3. Small packet with cloves and elaichi instead of betel nuts.
IV Green only I am liking the colour
There are several things one could do to reduce the carbon footprint of our weddings.
1. As already mentioned, Jute and paper bags instead of plastic. Paper cups for filter coffee and water.
2. Recycle wasted food. A huge amount of food gets wasted at every wedding. And the solution for that is – Cows.
All Kalyaana Mandapams must maintain some cows so that weddings can save a lot on fuel and milk costs.
3. An insane amount of jewellery is usually on display. So I think solar panels that can trap all this jigna and generate electricity will help cut energy costs.
4. Wedding halls should provide absolutely no parking space, so that it will force people to use public transport.
V Respect Da Music
My amateur musician heart goes out to all the Nadaswaram and Thavil brothers who are cruelly mistreated and their music blatantly disrespected at every Tambram wedding. They are all too frequently interrupted and asked, willy-nilly, to stop their passionate alapana in Thodi and instead, play an unmusical stream of noise called Getty Melam.
For the uninitiated, Getty melam is a loud, unmusical interlude designed for the express purpose of
1. Getting the audience’ attention to something important going on (like the thaali (noose) being tied etc)
2. Drowning out any inauspicious sounds that may be emanating from the audience.
Frankly, in today’s world, it is an insult to the musician to ask him to play the role of a megaphone. So this is what I propose:
Why interrupt a musician’s flow when the Bose G1000 “Getty Monster” amplifier/speaker can be used to generate 100 dB attention gathering getty melam sounds.
Many thousands of rupees are wasted on capturing a video of the marriage proceedings. Not only do these guys only capture the most boring and insipid moments (It’s hard to get invitees to be spontaneous with the equivalent of a solar flare in ones face), they are also rather immobile, what with miles of wire trailing them and a camera the size of a bazooka.
Honestly, how many times does a wedding video ever get watched? Once? Here is my suggestion. Get 10 of your friends to roam around with their 3 megapixel camera phones and shoot several interesting snippets from the entire wedding. Apart from 2 or 3 angles focussing just on the main event, others can focus on the canteen, where one can catch little kids struggling to stop runny rasam from leaking over the edge of the table and soiling their brand new miniature sherwaanis. Some can be deputed to focus only on the parents of the bride and groom and capture their faces go through a gamut of emotions ranging from frustration, joy, rage and relief throughout the day. And others can point their camera phones occasionally at the kitchen, capturing the caffeine addict maama demanding coffee with extra decoction directly from the chef.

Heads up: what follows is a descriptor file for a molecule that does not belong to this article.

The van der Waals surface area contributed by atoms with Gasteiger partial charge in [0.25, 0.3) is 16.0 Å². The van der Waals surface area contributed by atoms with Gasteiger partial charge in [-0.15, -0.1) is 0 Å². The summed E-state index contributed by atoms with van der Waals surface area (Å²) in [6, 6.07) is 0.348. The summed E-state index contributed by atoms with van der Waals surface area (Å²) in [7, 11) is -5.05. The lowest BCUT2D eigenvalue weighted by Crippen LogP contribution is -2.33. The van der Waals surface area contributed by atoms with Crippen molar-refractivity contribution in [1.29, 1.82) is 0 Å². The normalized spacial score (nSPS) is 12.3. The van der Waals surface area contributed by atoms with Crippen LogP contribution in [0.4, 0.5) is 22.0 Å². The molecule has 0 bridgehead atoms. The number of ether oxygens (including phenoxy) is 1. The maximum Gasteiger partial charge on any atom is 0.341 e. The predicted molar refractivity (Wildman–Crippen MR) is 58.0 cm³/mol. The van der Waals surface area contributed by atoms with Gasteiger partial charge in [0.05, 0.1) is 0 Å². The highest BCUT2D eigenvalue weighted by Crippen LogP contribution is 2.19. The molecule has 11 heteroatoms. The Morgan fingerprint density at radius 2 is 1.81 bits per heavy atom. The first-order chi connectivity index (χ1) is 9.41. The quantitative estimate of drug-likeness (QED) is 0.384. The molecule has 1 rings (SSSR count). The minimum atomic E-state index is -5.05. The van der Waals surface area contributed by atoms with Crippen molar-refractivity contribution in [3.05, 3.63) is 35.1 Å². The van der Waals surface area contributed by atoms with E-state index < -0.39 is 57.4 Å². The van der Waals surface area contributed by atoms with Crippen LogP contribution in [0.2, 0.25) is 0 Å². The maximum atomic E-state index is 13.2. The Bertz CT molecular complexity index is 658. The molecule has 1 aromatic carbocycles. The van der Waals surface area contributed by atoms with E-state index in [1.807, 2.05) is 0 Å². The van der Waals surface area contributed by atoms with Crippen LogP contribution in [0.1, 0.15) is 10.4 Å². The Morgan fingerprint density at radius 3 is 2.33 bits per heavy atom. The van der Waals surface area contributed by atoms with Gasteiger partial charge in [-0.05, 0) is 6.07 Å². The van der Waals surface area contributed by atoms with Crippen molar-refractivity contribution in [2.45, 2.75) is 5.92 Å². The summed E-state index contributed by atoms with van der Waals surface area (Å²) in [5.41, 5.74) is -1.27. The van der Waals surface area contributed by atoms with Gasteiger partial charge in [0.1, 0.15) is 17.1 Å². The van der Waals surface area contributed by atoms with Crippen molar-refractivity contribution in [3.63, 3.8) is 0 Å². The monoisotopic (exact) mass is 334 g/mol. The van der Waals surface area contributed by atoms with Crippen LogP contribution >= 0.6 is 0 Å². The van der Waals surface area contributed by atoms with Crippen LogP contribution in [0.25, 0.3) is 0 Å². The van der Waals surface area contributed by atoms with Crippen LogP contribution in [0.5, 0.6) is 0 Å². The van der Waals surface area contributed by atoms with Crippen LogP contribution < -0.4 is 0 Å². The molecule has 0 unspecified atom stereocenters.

In the end, one will end up with several short, highly watchable, youtube style videos that could even be posted online for non-attendees to watch in the comfort of their home.
VII Saree Matters
It is estimated that about 70% of elapsed time in a Tambram wedding goes in the bride changing 7 sarees during the day. Well, RMKV and Kumaran have already come up with path breaking innovations such as 4-in-1 and Zip-pallu sarees, so why not just come up with a 6-in-1 Kalyaanamegasaree that can morph from a breezy Oonjal saree to orthodox Madisaaru followed by homely Grihapravesham to chilled-out Nalangu, an ubergrand reception and a cheevidunga first night saree?
And since time = money and money = paper and paper = trees and all that, I think RMKV and Kumaran need to make this happen now if we are to have a chance of saving our forests.